"Lionel Messi's renewal is going well. It's not done, but it's going well," Barcelona president Joan Laporta said Friday. And that's how it is. SPORT have learned that the length of the deal has been agreed -- beyond his time in the first team -- as well as the money he will receive while he continues to play, although they still need to decide what will happen when he retires after the two years he has thought about playing for Inter Miami, the club owned, in part, by David Beckham.
Two sides of the talks
Laporta would have liked the negotiations to be finished before Messi headed off for the Copa America, but tying down the Argentine to new terms is such a big deal that, despite the predisposition of all involved, it's not easy to do quickly.
Negotiations have been carried out between Joan Laporta and Leo Messi and Rafael Yuste (vice president) and Jorge Messi (Messi's dad and agent). The president and the player speak about football, about the sporting project, which is what Laporta explained is of most interest to Messi, to have a competitive team capable of winning everything. The other pair speak about money and the information flows in all directions.
10 years together
The structure of Messi's new contract will be for 10 years, as revealed by SPORT collaborator Xavi Torres on TV3. The first two years will be with Bará, so his last game could be in 2022-23. From there, he will start a new adventure in Miami for two years. After those two years, he will end his time in the United States and return to Barça, where there is nothing defined clearly yet.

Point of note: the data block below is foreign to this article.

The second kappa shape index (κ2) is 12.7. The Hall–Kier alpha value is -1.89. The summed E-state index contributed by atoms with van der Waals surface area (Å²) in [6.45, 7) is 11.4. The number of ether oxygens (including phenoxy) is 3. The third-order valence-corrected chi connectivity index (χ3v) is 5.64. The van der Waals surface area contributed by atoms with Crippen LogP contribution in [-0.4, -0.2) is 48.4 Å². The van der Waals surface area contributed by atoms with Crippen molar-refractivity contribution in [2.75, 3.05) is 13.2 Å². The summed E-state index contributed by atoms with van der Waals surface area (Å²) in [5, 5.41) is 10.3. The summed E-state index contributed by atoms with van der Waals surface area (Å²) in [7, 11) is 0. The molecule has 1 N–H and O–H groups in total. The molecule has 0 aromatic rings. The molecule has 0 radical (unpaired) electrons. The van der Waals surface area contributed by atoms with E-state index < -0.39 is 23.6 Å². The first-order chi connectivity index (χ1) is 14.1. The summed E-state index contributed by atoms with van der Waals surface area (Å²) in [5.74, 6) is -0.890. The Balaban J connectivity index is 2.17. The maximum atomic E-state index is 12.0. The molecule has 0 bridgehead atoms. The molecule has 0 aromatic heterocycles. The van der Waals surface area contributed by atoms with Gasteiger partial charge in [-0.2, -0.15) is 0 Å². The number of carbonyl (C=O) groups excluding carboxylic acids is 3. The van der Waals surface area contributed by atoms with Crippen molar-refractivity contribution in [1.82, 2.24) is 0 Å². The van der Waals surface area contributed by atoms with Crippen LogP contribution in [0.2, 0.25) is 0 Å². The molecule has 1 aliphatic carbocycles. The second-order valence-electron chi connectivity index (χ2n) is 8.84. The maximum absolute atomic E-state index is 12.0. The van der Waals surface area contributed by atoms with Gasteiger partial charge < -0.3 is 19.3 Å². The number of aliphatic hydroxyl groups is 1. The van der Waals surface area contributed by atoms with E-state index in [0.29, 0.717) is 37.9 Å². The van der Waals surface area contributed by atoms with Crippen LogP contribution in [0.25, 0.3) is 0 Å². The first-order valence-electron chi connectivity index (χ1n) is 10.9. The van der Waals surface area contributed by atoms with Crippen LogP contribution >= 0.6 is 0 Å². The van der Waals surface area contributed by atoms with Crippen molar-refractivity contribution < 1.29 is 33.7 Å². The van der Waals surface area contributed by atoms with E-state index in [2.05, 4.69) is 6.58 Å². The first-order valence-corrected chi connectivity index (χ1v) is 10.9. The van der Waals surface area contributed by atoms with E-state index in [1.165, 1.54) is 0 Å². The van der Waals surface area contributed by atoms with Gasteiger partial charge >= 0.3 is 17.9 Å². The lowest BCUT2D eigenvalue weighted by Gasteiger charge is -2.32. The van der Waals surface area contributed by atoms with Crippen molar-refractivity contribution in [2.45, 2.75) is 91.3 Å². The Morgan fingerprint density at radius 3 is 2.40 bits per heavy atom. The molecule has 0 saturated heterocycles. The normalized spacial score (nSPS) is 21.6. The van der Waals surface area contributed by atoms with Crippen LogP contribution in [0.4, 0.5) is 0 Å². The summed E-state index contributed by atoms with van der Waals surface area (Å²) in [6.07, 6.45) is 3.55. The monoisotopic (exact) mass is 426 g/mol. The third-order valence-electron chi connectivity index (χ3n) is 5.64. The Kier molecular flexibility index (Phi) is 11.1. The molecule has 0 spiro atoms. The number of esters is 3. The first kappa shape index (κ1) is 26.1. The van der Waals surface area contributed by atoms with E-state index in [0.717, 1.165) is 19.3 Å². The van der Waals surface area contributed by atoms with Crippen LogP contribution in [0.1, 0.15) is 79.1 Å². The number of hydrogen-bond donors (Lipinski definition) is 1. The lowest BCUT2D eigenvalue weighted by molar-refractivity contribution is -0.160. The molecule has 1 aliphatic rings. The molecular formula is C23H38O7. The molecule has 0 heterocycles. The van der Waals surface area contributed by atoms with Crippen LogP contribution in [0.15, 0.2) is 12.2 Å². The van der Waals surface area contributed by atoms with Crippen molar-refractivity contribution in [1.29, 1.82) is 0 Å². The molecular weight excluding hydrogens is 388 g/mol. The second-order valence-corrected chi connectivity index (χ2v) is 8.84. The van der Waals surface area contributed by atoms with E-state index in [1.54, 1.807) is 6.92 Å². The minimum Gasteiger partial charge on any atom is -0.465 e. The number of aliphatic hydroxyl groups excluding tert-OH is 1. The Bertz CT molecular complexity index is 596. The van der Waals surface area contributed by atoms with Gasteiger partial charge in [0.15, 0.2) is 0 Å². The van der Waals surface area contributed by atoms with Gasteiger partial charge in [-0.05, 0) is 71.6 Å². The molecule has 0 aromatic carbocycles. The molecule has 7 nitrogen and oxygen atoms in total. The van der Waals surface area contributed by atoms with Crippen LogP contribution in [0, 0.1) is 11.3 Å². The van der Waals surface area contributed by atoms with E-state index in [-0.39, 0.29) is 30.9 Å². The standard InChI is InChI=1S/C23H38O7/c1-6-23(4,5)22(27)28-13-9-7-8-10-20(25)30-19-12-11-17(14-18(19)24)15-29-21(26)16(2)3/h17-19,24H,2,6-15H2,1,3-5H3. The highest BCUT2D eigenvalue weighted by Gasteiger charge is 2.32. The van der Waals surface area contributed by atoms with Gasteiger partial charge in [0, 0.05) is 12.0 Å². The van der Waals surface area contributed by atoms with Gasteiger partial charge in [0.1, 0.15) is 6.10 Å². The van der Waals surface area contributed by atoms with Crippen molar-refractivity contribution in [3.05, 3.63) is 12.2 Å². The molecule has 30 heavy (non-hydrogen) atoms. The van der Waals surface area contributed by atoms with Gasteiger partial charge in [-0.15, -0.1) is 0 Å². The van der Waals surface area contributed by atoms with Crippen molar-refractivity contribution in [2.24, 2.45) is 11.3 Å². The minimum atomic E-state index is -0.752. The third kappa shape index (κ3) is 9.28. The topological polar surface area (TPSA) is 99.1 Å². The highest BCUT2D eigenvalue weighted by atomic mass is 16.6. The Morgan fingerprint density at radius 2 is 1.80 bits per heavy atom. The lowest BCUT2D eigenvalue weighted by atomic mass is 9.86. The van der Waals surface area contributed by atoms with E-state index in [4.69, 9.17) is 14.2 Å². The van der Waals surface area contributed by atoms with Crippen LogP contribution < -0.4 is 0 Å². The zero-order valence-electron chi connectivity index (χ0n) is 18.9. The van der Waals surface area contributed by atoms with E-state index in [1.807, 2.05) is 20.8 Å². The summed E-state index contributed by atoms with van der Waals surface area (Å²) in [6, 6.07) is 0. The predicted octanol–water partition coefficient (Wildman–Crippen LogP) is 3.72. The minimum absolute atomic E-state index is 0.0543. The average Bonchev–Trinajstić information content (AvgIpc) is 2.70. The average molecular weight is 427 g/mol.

According to sources consulted by this newspaper, he could be used as a global ambassador for the club, launching a series of projects around the world. Other reports suggest he could be involved in the sporting department, although his role has not been decided.
Point of friction
The numbers of Messi's contract are fairly clear: €240 million net across four seasons, two with Barça and two more when he will be an ambassador while playing in Major League Soccer. It's a dramatic drop on what he receives today, although it's eased by the fact he maintains a salary when he leaves. From there, Laporta said: "Leo really values the effort we are making." And he even said that "I am sure Leo deserves and can get much more elsewhere."
But, as with everything, there is also one point of friction: his salary once he returns to Barcelona after his playing career. They agree there should be a fixed sum plus add-ons. But Laporta wants the fixed sum to be more symbolic than anything and that the add-ons make up the bulk of his earnings. The '10' wants to increase the fixed salary. The negotiations are ongoing.